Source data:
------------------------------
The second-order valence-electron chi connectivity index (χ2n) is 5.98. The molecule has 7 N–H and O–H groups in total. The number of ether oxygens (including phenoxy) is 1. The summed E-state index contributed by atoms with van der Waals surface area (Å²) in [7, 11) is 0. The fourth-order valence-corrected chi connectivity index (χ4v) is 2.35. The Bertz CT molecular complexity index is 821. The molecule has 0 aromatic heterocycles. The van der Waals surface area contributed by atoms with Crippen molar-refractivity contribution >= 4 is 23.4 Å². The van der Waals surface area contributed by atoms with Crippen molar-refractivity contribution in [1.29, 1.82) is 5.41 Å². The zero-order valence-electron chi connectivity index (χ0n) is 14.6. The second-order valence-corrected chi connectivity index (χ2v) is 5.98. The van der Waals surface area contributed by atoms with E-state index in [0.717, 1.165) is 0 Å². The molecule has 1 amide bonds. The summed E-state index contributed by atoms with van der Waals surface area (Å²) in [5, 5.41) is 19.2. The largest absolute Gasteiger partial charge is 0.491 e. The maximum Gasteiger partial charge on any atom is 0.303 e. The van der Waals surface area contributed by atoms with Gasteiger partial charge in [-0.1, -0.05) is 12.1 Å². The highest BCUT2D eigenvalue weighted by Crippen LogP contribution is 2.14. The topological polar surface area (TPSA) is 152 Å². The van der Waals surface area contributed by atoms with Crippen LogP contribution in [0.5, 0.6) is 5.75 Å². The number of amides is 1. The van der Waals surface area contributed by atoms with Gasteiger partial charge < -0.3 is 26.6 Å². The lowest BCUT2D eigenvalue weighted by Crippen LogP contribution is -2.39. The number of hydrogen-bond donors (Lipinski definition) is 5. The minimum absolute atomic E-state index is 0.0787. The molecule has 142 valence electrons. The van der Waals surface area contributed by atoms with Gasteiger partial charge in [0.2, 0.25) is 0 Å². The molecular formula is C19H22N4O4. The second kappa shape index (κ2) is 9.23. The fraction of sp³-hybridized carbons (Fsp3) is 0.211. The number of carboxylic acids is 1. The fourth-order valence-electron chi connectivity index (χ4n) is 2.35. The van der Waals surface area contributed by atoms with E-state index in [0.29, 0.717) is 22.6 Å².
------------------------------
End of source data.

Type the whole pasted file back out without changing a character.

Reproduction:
The second-order valence-electron chi connectivity index (χ2n) is 5.98. The molecule has 7 N–H and O–H groups in total. The number of ether oxygens (including phenoxy) is 1. The summed E-state index contributed by atoms with van der Waals surface area (Å²) in [7, 11) is 0. The fourth-order valence-corrected chi connectivity index (χ4v) is 2.35. The Bertz CT molecular complexity index is 821. The molecule has 0 aromatic heterocycles. The van der Waals surface area contributed by atoms with Crippen molar-refractivity contribution >= 4 is 23.4 Å². The van der Waals surface area contributed by atoms with Crippen molar-refractivity contribution in [1.29, 1.82) is 5.41 Å². The zero-order valence-electron chi connectivity index (χ0n) is 14.6. The second-order valence-corrected chi connectivity index (χ2v) is 5.98. The van der Waals surface area contributed by atoms with E-state index in [0.717, 1.165) is 0 Å². The molecule has 1 amide bonds. The summed E-state index contributed by atoms with van der Waals surface area (Å²) in [5, 5.41) is 19.2. The largest absolute Gasteiger partial charge is 0.491 e. The maximum Gasteiger partial charge on any atom is 0.303 e. The van der Waals surface area contributed by atoms with Gasteiger partial charge in [-0.1, -0.05) is 12.1 Å². The highest BCUT2D eigenvalue weighted by Crippen LogP contribution is 2.14. The topological polar surface area (TPSA) is 152 Å². The van der Waals surface area contributed by atoms with Crippen LogP contribution in [0.5, 0.6) is 5.75 Å². The number of amides is 1. The van der Waals surface area contributed by atoms with Gasteiger partial charge < -0.3 is 26.6 Å². The lowest BCUT2D eigenvalue weighted by Crippen LogP contribution is -2.39. The number of hydrogen-bond donors (Lipinski definition) is 5. The minimum absolute atomic E-state index is 0.0787. The molecule has 142 valence electrons. The van der Waals surface area contributed by atoms with Gasteiger partial charge in [0.2, 0.25) is 0 Å². The molecular formula is C19H22N4O4. The second kappa shape index (κ2) is 9.23. The fraction of sp³-hybridized carbons (Fsp3) is 0.211. The number of carboxylic acids is 1. The fourth-order valence-electron chi connectivity index (χ4n) is 2.35. The van der Waals surface area contributed by atoms with E-state index in [0.29, 0.717) is 22.6 Å².